In trials, your faith is being tested and when that happens you will find yourself growing in patience, in character, in maturity. No one wants to stay a “baby Christian” and there’s no better way to grow up than when you face trials. Give thanks.
You will learn first-hand just how near God is to you. When things are smooth and you think (falsely) that you’ve got everything under control, there is very little real need to run to Jesus. But, we can be thankful for the divine press that a trial causes. When I know I can’t fix something and I need higher help, my intimacy with God grows and the realization that He is right here with me all the time is comforting. Give thanks.
Whether the trial is of our doing or whether it has been put upon us by another’s doing, trials are difficult. They are a type of chastening or discipline. If not because of a direct consequence of our sin or others’ sin, trials chasten us because they reveal our hidden sins. As much as it hurts me when my hidden sins bubble up to surface, I am thankful that God would love me enough to deal with them and refine me. I want to be more and more conformed into the image of His Son, Jesus, and I know He has much work to do in me. Give thanks.
Trials make me step back and consider God. Who is this One who is permitting this kind of hardship in my life? Does He really love me? Is He truly good? Going on long walks has been an opportunity for me to meet with God and dwell on Him. Along with David, I cry out to God in my trials and am honest. And, also with the psalmist, I continue on by speaking truths about God. Even though [name your trial] is happening, YOU, O, Lord are good…near…loving…comforting…a refuge…my strength…Give thanks.
Without this trial, would I be thankful? Would I realize the extent of my ingratitude? My entitlement mentality? When we’re without health, isn’t it true that we realize how thankful we should have been for good health? When we’re estranged from a loved one, don’t the memories of close and happy times reveal all the ways we should have been thankful then? It is so easy to take life, and health, and people for granted. If you are currently living on flowery beds of ease, be earnest to give thanks. When those beds wither up from trials, thankfulness will be all the harder to stir up. Cultivate a habit of thankfulness in the good so that it can be possible in the bad. Give thanks.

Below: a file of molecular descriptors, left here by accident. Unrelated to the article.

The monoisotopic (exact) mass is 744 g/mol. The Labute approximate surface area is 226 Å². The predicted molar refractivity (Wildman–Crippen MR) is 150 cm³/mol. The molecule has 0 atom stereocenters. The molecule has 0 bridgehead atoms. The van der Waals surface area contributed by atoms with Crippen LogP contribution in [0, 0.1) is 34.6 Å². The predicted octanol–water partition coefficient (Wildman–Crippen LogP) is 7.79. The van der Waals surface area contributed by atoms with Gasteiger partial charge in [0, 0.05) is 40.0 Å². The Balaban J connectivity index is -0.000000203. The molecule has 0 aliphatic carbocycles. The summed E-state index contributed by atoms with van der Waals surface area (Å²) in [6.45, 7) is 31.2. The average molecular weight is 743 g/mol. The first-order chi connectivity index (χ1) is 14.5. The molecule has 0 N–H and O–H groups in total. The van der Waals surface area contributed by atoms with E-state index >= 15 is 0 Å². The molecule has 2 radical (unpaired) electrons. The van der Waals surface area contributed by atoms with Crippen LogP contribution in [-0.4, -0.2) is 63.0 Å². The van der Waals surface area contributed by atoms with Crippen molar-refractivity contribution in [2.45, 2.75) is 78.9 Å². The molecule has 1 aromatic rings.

Rejoice always, pray without ceasing, in everything give thanks; for this is the will of God in Christ Jesus for you. 1 Thessalonians 5: 16-18
In a world of instant gratification, trials build in me a long-term vision. A learning to wait. Not only this, but trials build a contentment in the wait. How convicted I am when I realize how I have been murmuring about my situation or complaining of how things used to be or comparing how she doesn’t have to endure what I’m enduring. Am I much different than the Israelites in the wilderness? Of course not. God sanctifies us in our trials and grows in us a contentment that we do not naturally possess. Give thanks.
While I recently asked a friend to pray that I would be content in my circumstances, I was challenged by James’ exhortation in the Scripture at the beginning of this post. Not only should I be content in difficult times, but I should count it all joy. Until a trial forces us to do this, we will read the apostles’ words in the book of Acts as a disengaged outsider:
So they departed from the presence of the council, rejoicing that they were counted worthy to suffer shame for His name. Acts 5:41
The apostle Paul’s letter to the Philippians is often known for its joy. Was Paul writing this during an easy season of his life? Not if you consider imprisonment easy!
I think that perhaps the only way we can count trials a joy is when we have purposed to be thankful throughout them. As I focus on these seven ways to be thankful in my trials (and there are many more!), the result really is joy.
And I give thanks for that.